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Looks like it's solved, but other people might want to add their own experiences with growing these plants, and give you more ideas about how you might do it.

 
Anne Miller
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My first thought was Chicory since it is a coffee substitute.  And yes it grows in Indiana, so you might be able to find some growing wild.

Purdue University list of Herb, Aromatic, Medicinal, Bioactive Crops

Here are some comments when I tried to search for what plants have caffeine:

Caffeine isn't a primary compound in plants. It doesn't serve a function that a plant naturally needs to live. Therefore you will be hard pressed to find many plants that contain caffeine in the wild. Almost all caffeine comes from either seeds or leaves. Only about 100 plants contain some form of caffeine, most being minimal. Probably people with expertise locally with edible plants could help you more, I just know caffeine isn't primarily found in a lot of North American plants.

The plant with the most caffeine in North America is the Ilex vomitoria and various varieties of said. It's the North American equivalent of Yerba Mate. Don't let the name bother you. The Indians made an extra strong brew for ceremonies to induce vomiting. In every day use they made a milder brew with steamed green leaves and lightly roasted leaves. Details are on my website.

Three common commercial varieties of Ilex vomitoria are Ilex nana and Ilex schiller (female and male dwarf versions for hedging) and Ilex vomitoria var. pendula (an ornamental which if fed nitrogen has more caffeine than any plant.)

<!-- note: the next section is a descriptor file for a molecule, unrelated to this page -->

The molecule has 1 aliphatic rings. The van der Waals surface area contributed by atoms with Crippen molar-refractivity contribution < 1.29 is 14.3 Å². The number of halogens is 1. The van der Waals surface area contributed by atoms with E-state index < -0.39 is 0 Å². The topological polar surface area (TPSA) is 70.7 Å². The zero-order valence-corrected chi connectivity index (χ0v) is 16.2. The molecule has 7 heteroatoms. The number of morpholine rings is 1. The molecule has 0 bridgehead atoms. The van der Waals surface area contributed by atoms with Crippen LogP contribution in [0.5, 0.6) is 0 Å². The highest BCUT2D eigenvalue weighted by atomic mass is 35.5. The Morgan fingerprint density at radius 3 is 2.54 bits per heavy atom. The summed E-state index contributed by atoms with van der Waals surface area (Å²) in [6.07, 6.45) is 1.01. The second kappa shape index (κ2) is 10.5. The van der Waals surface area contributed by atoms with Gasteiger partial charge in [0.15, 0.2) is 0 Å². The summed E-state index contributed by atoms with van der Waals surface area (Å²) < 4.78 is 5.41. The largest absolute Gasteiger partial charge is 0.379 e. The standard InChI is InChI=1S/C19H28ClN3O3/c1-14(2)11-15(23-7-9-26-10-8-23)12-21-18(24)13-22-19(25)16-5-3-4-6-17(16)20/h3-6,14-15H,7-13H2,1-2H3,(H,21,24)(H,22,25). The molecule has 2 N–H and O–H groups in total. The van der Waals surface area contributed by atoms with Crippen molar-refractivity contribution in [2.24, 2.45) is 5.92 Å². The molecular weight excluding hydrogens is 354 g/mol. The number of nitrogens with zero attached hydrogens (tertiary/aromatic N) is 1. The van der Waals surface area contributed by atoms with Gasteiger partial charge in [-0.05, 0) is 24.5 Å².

According to Jim Pojar, in his book "Plants Of The Pacific Northwest Coast," The dried ground up seeds of Scotchbroom (classified invasive in Oregon, don't know about your part of the region) can be used as a coffee substitute.

After many years at this it has been my experience that nothing is a substitute for coffee. One plant, goosegrass, hmmm, Galium aparine, comes close in flavor but no caffeine. It is in the same family as coffee, oddly, and its roasted seeds are coffeesque. Add some Ilex vomitoria leaves and you might have a famine coffee substitute with caffeine. But it ain't coffee. Close, but no cigar.

Brooms, which a non-native, are usually listed as toxic.

We used to roast barley then grind it to mix with our coffee, it lowers the caffeine and greatly reduces the price of your coffee.

My parents roasted barley during the Great Depression as a coffee substitute.

Today we buy roasted barley at the grocery store. Mix it 50/50 with coffee grounds. It costs $1.29/pound.

We have been growing mint for years, which we harvest and dry. We use mint in our teas and many cooking recipes.

This year we planted chamomile and tea-trees. So we hope to produce them both in the future.


 
Cody Pickett
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Anne Miller wrote:My first thought was Chicory since it is a coffee substitute.  And yes it grows in Indiana, so you might be able to find some growing wild.

Purdue University list of Herb, Aromatic, Medicinal, Bioactive Crops

Here are some comments when I tried to search for what plants have caffeine: